Separating The Four Horsemen: Influence, Persuasion, Manipulation and Coercion
It was odd. His face scrunched up for a split second. I immediately sensed that I had said something unpleasing. I had only answered his questions, “What do you do?”
I’ve noticed that lately I’ve been avoiding answering this question. Don’t get me wrong, I’m very proud of what I do for a living and can’t imagine doing anything else. It’s not out of shame that I avoid the question. It’s just that most people don’t understand it or it leads into a very long and in-depth conversation. So, I respond with a vague, easy-to-digest answer. “I’m a consultant.”
But today, I went ahead and gave him the full description. “I help business leaders become more influential.”
And there it was. The quickly scrunched up face. What did I say wrong?
“Oh,” he said as he nodded while turning his body to face the center of the room. We sat in silence for only a few seconds, but I could tell something was brewing. He looked like he was in his mid-fifties, had a kind face and a full head of wavy silver hair. His bohemian look gave him an airy aura, but his voice was surprisingly low and commanding. He was staring into space while facing away from me. I checked my phone. Still another 40 minutes until we board the plane. Will I have to sit next to this guy in an awkward silence for another 40 minutes? I started strategizing my graceful exit. Grab a cup of coffee at Starbucks? Go to the restroom? Check out the gift shop?
Then, he couldn’t contain it any longer. He had to say what was on his mind. “I’m sorry, but doesn’t it feel kind of wrong, what you’re teaching?”
“How do you mean?”
“It’s just, aren’t companies doing enough brainwashing by overdosing us with advertisements. But now, they’ve got someone like you teaching their leaders how to manipulate the people below them. It’s just a scary thought that someone would be okay teaching people how to, I don’t know, take advantage of the little guy even more than they already do.”
I smiled. This was going to be a fun conversation.
“Just so I’m clear, what exactly is it that you think I do? What do you think it looks like? How do you see it playing out?”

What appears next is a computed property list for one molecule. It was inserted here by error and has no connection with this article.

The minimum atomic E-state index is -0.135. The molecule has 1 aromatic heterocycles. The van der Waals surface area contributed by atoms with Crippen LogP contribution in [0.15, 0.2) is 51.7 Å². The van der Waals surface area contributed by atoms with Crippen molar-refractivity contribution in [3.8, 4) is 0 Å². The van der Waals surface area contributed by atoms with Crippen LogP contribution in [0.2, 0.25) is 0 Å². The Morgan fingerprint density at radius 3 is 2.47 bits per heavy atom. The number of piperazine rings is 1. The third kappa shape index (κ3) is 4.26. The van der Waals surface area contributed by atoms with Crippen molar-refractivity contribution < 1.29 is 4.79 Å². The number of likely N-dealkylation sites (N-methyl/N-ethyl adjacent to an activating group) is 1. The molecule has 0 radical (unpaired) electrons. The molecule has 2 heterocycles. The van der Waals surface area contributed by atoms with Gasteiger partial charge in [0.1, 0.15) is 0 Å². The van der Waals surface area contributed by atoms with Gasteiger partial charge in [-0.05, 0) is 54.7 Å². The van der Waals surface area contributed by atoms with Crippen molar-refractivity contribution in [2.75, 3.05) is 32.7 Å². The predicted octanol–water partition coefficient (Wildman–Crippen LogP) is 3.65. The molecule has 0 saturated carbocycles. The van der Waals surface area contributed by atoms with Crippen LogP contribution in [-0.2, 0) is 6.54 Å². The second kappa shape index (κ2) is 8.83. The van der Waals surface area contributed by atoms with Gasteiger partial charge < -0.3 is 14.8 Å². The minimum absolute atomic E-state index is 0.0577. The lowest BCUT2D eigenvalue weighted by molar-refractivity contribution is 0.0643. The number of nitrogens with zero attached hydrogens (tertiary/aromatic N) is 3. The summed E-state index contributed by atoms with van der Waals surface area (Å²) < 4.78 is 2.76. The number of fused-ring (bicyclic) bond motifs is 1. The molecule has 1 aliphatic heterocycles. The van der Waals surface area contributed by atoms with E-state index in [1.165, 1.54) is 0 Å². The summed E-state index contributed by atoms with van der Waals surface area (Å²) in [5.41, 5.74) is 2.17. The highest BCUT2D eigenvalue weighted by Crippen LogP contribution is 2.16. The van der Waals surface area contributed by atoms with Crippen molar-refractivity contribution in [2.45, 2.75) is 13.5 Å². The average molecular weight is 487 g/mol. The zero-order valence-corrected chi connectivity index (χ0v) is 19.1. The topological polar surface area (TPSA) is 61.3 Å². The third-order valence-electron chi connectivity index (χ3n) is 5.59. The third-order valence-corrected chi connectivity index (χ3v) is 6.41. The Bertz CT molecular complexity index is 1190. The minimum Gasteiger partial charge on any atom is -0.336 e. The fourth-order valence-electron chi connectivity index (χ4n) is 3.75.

“I don’t know. You tell me. I just see you gathering all these evil CEOs and stuff. They ask you how to get their employees to do things they don’t want to do. It’s like whittling down their spirits.”
“Gotcha. Well, I think there are two main points that I can probably clear up. The first one is simple. I do work with CEOs and the C-suite. You’re right about that. But, I’m also brought in to work with mid-level managers as well as the front-line employees. So, it’s not just the “evil” overlords who get this information. I work with everyone in the organization.
“The second thing is, I think there’s a misunderstanding of what influence actually means. And, you know, it’s an understandable misconception. People often use words like influence, manipulation, persuasion, and coercion interchangeably even though they each have very different connotations and uses.
“If you don’t mind me asking, have you ever been in a long term relationship?”
“Yeah. I was married for 7 years,” he answered, but was slightly thrown off by the question.
“Perfect. Did you ever want to buy something that your wife didn’t want in the house? Or, did you ever disagree on where to take a vacation?”
“Did you ever get to go the mountains? Did you convince her to go somehow? Like, did you say if you go to the mountains then you’d pay for a spa getaway while you’re there? Or did you paint a picture for her, describing how cozy it would be to snuggle next to the fireplace and how she could drink hot chocolate all day long?”
“Ha! Yeah, that last one. That’s how I convinced her to go the first time.”
“Then you were influential. You convinced her to take a desired action using only your words. That’s influence. Now, here’s the important point. You didn’t have any bad intentions about wanting to vacation in the mountains. There was nothing that you did that harmed her physically or emotionally. You simply aligned your objective – going to the mountains – with some of her objectives – wanting a romantic getaway.
“People are attempting to influence others all day, every day.”
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“No, that’s just having a conversation.”
“Well, yes and no. For you, being persuasive might come naturally so you don’t realize the tactics you use. And, trust me, there are specific tactics. But, you have to keep in mind, influence doesn’t come naturally for a lot of people. They don’t have the self-esteem to engage in that kind of conversation. They don’t know how to pick up on the subtle signals happening during the conversation. They don’t know how to guide a conversation towards a specific objective. This list can go on and on.